It has been a lunatic day at the Evil Day Job, so I am just now sitting down to write my post. But the lunacy has given inspiration for today’s post topic: deadlines.
Now we all have them at our regular jobs out in the Real World. Finite ends to our projects that we must work toward or…presumably something bad will happen. In my line of work, we write a lot of grants. Grants have submission deadlines. If we miss them, the grants don’t get submitted, don’t get scored, and don’t ever get funded, which in a long and roundabout way means we don’t get paid! This is bad, obviously.
When it comes to writing (or, for that matter, being self employed doing anything), there are often no deadlines. Now I’m not talking about already professional authors with contracts coming out their ears that say “This book will be turned in on x date”. I’m talking about those of us still feeling our way, still writing our opi (this is probably not the plural of opus, but go with it). When we’re still working other jobs or juggling family or doing whatever else we have to do other than writing, we usually don’t have deadlines. Because we’re working for ourselves, right? If it doesn’t get done today or this week, it’ll get done later.
This, my friends, is a recipe for procrastination. If you have no firm end date in mind, your natural tendency will be to let other stuff interfere and overtake until your book gets pushed back and pushed back and pushed back. Until a year has passed and you haven’t finished that rough draft.
So what do you do about it? You give yourself a deadline. You pluck a date off the calendar and say “I will accomplish this goal [insert measurable goal here] by this date.”
When I begin a new book, the writing program I use (Write Way Pro) allows you to do word count tracking and it makes you enter a finish date and a projected word count. It then uses that finish date to tell you how much you need to write to reach your goal. It even makes nice pretty charts that show your progress. :pets the charts:
Now if you don’t make that deadline, probably nothing horrible is going to happen. I’m not suggesting you ground yourself or something as punishment for not meeting the goal. And, in fact, you can always adjust your goals and word counts as life interferes, so that it remains something you can attain (this is the central tenet of ROW80). But just the simple act of MAKING a deadline raises that thing’s importance in your mental space. It makes you more likely to work on things, to make it a priority because you are placing your writing (or whatever the thing is) in the realm of the Serious Business that is a Real Job. And if you hope to hack it in this business (be that writing or something else), that is the first step to true success.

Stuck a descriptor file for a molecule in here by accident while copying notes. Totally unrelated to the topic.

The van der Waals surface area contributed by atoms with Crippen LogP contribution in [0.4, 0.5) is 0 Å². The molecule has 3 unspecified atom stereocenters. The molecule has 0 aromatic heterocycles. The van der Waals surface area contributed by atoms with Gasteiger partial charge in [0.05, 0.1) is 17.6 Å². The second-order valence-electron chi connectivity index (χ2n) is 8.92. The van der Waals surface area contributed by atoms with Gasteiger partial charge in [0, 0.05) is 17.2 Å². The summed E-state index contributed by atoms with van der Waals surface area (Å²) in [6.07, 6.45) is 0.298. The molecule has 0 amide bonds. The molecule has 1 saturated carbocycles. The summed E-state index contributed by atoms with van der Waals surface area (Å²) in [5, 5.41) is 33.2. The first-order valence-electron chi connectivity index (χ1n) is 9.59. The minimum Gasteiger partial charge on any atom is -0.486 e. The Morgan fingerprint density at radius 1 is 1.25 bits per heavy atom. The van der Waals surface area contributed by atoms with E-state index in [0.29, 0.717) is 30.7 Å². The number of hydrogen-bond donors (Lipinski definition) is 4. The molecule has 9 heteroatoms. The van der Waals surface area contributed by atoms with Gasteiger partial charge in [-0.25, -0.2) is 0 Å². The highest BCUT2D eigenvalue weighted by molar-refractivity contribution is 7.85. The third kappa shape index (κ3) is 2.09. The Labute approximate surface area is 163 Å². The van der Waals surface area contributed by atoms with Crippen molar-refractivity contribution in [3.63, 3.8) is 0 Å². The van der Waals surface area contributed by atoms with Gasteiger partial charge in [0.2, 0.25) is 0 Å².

It’s amazing what you can accomplish when you have that cattle prod deadline to inspire you LOL.
I think this is why ROW80 is such a good thing. It makes us set goals. And I use a spreadsheet for word count goals. This time, I also wrote beside two particular dates that they were possible stopping places. I couldn’t really set a deadline because I didn’t know how long the novella was going to be. But I did know that the deadline had to be before ROW80 was over. This challenge has been good for many authors because it makes us think about our writing…it makes it more like a real job. :0)
Opi works for me. And you’re right about deadlines. Interestingly, I’m hopeless at sticking to deadlines set by me, although I seem to be getting better. For some reason, a deadline set by myself is rather more flexible than deadlines set by other people, which I tend to view as extensions of the original Ten Commandments.
I had no idea you used WriteWay Pro. Do you use it to draft? I found their lack of instant spell check very bothersome to the point that I draft in Word and copy/paste each scene to WWP.
I do use it to draft. Then I spellcheck when I’m done. Actually NOT having the instant on there is better for me. All the assorted squiggly lines distract me from moving forward with the scene.
You have a great point. Part of becoming a professional fiction writer is learning to manage your time. If you can’t manage your time, you will never have anything to market or sell.
Have you ever seen An Officer and a Gentleman? You know that part where Louis Gossett, Jr. tells Richard Gere, “My grandma wants to fly planes!” That’s it in a nutshell. A lot of people want to write books and make a living selling them. The only ones who are going to do it, though, are the ones with some self discipline.
Keep on rockin’, Kait. You’re an inspiration.
Deadlines and schedules all help push you to finish that book! Say “no” to life getting in the way. LOL
Deadlines are essential. Finally started setting them for writing recently (always have them at work) and it is amazing how that added pressure has helped to inspire creativity and move the projects along.
Write Way Pro sounds interesting. The program I use has the same deadline setter but without all the charts. Charts would be nice.
Deadline is good…especially since it’s the only thing that gets everything done especially for procrastinators. 🙂
I SOOOO need to do this. It isn’t the drafting that slows me down–it’s the revision. Urgh.
Angela @ The Bookshelf Muse